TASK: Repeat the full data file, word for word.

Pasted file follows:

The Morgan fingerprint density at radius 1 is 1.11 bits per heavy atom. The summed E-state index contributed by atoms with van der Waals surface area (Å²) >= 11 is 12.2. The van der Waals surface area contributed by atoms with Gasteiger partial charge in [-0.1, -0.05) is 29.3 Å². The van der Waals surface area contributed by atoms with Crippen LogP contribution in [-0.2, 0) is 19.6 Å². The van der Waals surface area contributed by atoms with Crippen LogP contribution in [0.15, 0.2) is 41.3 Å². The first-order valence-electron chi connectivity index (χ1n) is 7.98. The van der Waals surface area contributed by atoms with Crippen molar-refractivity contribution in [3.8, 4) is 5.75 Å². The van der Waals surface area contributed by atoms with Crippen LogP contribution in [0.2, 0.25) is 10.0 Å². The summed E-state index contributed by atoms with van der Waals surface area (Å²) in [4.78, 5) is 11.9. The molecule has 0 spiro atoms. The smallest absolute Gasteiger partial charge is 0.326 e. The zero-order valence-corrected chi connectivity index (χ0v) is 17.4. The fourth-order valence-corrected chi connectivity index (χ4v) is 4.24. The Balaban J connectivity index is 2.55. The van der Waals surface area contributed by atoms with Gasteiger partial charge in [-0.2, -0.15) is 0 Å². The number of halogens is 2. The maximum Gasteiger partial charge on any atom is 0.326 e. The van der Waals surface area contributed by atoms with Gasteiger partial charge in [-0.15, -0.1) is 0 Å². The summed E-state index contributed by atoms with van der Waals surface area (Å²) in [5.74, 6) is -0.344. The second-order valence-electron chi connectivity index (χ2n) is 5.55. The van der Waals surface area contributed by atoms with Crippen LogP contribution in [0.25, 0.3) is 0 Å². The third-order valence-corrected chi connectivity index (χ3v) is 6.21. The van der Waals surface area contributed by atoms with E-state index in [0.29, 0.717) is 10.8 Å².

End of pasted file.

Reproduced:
The Morgan fingerprint density at radius 1 is 1.11 bits per heavy atom. The summed E-state index contributed by atoms with van der Waals surface area (Å²) >= 11 is 12.2. The van der Waals surface area contributed by atoms with Gasteiger partial charge in [-0.1, -0.05) is 29.3 Å². The van der Waals surface area contributed by atoms with Crippen LogP contribution in [-0.2, 0) is 19.6 Å². The van der Waals surface area contributed by atoms with Crippen LogP contribution in [0.15, 0.2) is 41.3 Å². The first-order valence-electron chi connectivity index (χ1n) is 7.98. The van der Waals surface area contributed by atoms with Crippen molar-refractivity contribution in [3.8, 4) is 5.75 Å². The van der Waals surface area contributed by atoms with Crippen LogP contribution in [0.2, 0.25) is 10.0 Å². The summed E-state index contributed by atoms with van der Waals surface area (Å²) in [4.78, 5) is 11.9. The molecule has 0 spiro atoms. The smallest absolute Gasteiger partial charge is 0.326 e. The zero-order valence-corrected chi connectivity index (χ0v) is 17.4. The fourth-order valence-corrected chi connectivity index (χ4v) is 4.24. The Balaban J connectivity index is 2.55. The van der Waals surface area contributed by atoms with Gasteiger partial charge in [-0.2, -0.15) is 0 Å². The number of halogens is 2. The maximum Gasteiger partial charge on any atom is 0.326 e. The van der Waals surface area contributed by atoms with Gasteiger partial charge in [-0.15, -0.1) is 0 Å². The summed E-state index contributed by atoms with van der Waals surface area (Å²) in [5.74, 6) is -0.344. The second-order valence-electron chi connectivity index (χ2n) is 5.55. The van der Waals surface area contributed by atoms with Crippen LogP contribution in [0.25, 0.3) is 0 Å². The third-order valence-corrected chi connectivity index (χ3v) is 6.21. The van der Waals surface area contributed by atoms with E-state index in [0.29, 0.717) is 10.8 Å².